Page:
30 Days of Xbox: Kung Fu Chaos

Is Kung Fu Chaos harmless satire or deeply racist?
Tonight’s Xbox game is one that troubles me.
It kicks off with Carl Douglas’ classic Kung Fu Fighting, a song I have a long history of adoring entirely for its cheesy aesthetic.
At one point, I’d start my working day (back when I was reviews editor at Australian Personal Computer… and checking that link made me realise just how out of date that site now is, which makes me sad…) with a hearty rendition of Kung Fu Fighting.

This is so 1970s that it hurts, but in the good way.
So much so, that when I left, I was presented not with a gold watch or envelope full of unmarked notes*, but a soft toy hamster with nunchuks that played Kung Fu Fighting when you squeezed his paw. I’ve still got him, and it was only last year (16 years after I left APC) that his battery finally gave out!
But I digress.
Kung Fu Chaos a basic comedy brawler set around the B-movies that I adore. Challenges range from simple combat to dodging contests, all with the challenge of making the “best” B-Movie ever. All so far, so good, and exactly why I like similar satire-fests such as the Destroy All Humans! games.

And then there’s the character choice, and this is where it gets difficult. As the name suggests, Kung Fu Chaos satirises the Hong Kong movie scene, and it does so with characters who are very broad stereotypes, often painfully so. The game’s essential narrator (and end boss) is a disgraced director called “Shou Ting”. There’s a Ninja called “Ninja Fu Hiya”, a lady warrior called “Xui Tan Sour” or an ancient master called “Master Sho Yu”. These are the jokes, folks, and they’re compounded by Shou Ting cracking gags in very broken English, quite deliberately.
To be fair to the creators, they are on the record as stating that they meant no racist intent, and to an extent, I believe them. There can be a line between intentionally doing something and doing something that’s tone deaf to its wider implications and underlying messages.
It’s just that satire should, generally speaking, punch upwards. Mock the powerful, take them down a peg and that’s acceptable satire. Punching down is far more problematic, because that’s usually the tool of folks wanting to perpetuate the status quo and the assumptions of folks about different cultures and beliefs. It’s cheap and lazy writing at best, and racist at worst, depending on your interpretation.
I’ve written about confrontational games before (such as, for example, this piece at PC & Tech Authority), and Kung Fu Chaos isn’t exactly Custer’s Revenge in terms of problematic content. But it is problematic, I think, and that’s a pity, because beyond that it’s quite a fun little romp of a game that, with just a little tweaking, could remove its issues and still pass the critical stereotype sniff test.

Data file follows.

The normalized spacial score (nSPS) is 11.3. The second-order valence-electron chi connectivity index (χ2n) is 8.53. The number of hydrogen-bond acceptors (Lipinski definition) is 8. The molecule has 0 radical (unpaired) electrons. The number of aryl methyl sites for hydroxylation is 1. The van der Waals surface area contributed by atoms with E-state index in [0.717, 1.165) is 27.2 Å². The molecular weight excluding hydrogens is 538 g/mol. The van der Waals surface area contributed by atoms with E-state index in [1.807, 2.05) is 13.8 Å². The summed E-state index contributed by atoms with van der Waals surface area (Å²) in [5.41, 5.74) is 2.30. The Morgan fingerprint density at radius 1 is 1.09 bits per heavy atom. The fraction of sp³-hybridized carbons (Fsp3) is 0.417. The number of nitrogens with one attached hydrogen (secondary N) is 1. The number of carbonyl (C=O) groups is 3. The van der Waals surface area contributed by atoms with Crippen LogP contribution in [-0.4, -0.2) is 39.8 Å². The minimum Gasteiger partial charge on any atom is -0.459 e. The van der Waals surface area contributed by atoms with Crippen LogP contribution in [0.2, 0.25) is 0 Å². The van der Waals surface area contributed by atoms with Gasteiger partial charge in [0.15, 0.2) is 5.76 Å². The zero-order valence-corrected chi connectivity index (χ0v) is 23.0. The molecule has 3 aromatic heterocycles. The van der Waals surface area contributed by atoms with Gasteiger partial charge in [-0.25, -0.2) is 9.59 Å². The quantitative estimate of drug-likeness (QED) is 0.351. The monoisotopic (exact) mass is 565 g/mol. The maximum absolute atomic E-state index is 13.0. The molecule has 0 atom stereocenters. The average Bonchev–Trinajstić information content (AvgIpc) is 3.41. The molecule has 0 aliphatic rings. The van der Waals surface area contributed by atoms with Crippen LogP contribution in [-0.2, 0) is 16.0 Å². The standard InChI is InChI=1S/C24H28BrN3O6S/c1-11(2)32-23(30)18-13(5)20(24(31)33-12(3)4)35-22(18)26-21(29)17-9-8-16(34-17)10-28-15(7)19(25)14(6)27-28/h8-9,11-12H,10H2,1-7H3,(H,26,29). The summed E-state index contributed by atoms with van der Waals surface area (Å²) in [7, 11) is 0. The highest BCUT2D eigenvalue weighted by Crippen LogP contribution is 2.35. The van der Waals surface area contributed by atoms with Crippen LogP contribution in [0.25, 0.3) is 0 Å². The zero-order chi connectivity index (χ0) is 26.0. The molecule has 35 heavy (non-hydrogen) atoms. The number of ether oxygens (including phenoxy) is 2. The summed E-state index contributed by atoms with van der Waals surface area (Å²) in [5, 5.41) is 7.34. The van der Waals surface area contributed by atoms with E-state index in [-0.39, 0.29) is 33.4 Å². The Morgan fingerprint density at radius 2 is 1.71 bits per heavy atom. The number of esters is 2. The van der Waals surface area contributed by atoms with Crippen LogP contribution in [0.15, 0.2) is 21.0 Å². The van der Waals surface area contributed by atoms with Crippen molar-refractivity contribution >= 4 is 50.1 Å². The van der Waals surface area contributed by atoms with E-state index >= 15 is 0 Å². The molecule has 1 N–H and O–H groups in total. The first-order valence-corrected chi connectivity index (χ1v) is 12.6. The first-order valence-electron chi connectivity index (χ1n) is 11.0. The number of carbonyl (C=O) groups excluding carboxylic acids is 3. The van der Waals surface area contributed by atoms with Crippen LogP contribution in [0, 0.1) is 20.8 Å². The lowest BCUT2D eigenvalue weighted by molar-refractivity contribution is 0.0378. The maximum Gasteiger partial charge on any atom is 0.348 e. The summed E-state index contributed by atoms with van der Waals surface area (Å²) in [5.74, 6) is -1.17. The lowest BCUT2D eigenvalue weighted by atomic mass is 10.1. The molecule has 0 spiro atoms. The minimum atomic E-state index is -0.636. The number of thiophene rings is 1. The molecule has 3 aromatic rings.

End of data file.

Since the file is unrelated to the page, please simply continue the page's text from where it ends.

Fat Duck Tech Retro Xbox Game Rankings

  1. Prince Of Persia: Sands Of Time
  2. Taito Legends 2
  3. Sid Meier’s Pirates!
  4. Panzer Dragoon Orta
  5. Burnout 3: Takedown
  6. Outrun 2
  7. Ninja Gaiden
  8. Black
  9. Buffy The Vampire Slayer
  10. The Incredible Hulk: Ultimate Destruction
  11. Indiana Jones and the Emperor’s Tomb
  12. Godzilla: Save The Earth
  13. The Punisher
  14. The Hulk
  15. SSX Tricky
  16. ToeJam & Earl III
  17. Dungeons & Dragons Heroes
  18. NFL Street
  19. Disney Extreme Skate Adventure
  20. Kung Fu Chaos
  21. FIFA 2004
  22. NHL Rivals 2004
  23. Rocky
  24. Spy vs Spy
  25. Combat Elite: WWII Paratroopers
  26. Rugby League
  27. Judge Dredd: Dredd vs Death
  28. Wrestlemania 21
  29. Dead or Alive Xtreme Beach Volleyball

This was a really hard one to place, because I do think the core game here is pretty solid for a party brawler type title, but I can’t ignore its wider setting and context, which pulls it down the rankings by a considerable margin in my viewpoint. You may have your own, and naturally, if you do your own 30 day challenge, you’re more than welcome to place it higher.
Next time: End, this 30 day challenge must.
*Side story: First thing I was ever told as a neophyte journalist was “You have to love writing to do this job. You’ll never get rich doing it.” This was literally in the job interview, before any questions were asked. And it was absolutely, resolutely correct.

Author: Alex

Alex Kidman is a multi-award winning Australian technology writer, former editor at Gizmodo, CNET, GameSpot, ZDNet, PC Mag, APC, Finder and as a contributor to the ABC, SMH, AFR, Courier Mail, GadgetGuy, PC & Tech Authority, Atomic and many more. He's been writing professionally since 1998, and his passions include technology, social issues, education, retro gaming and professional wrestling.

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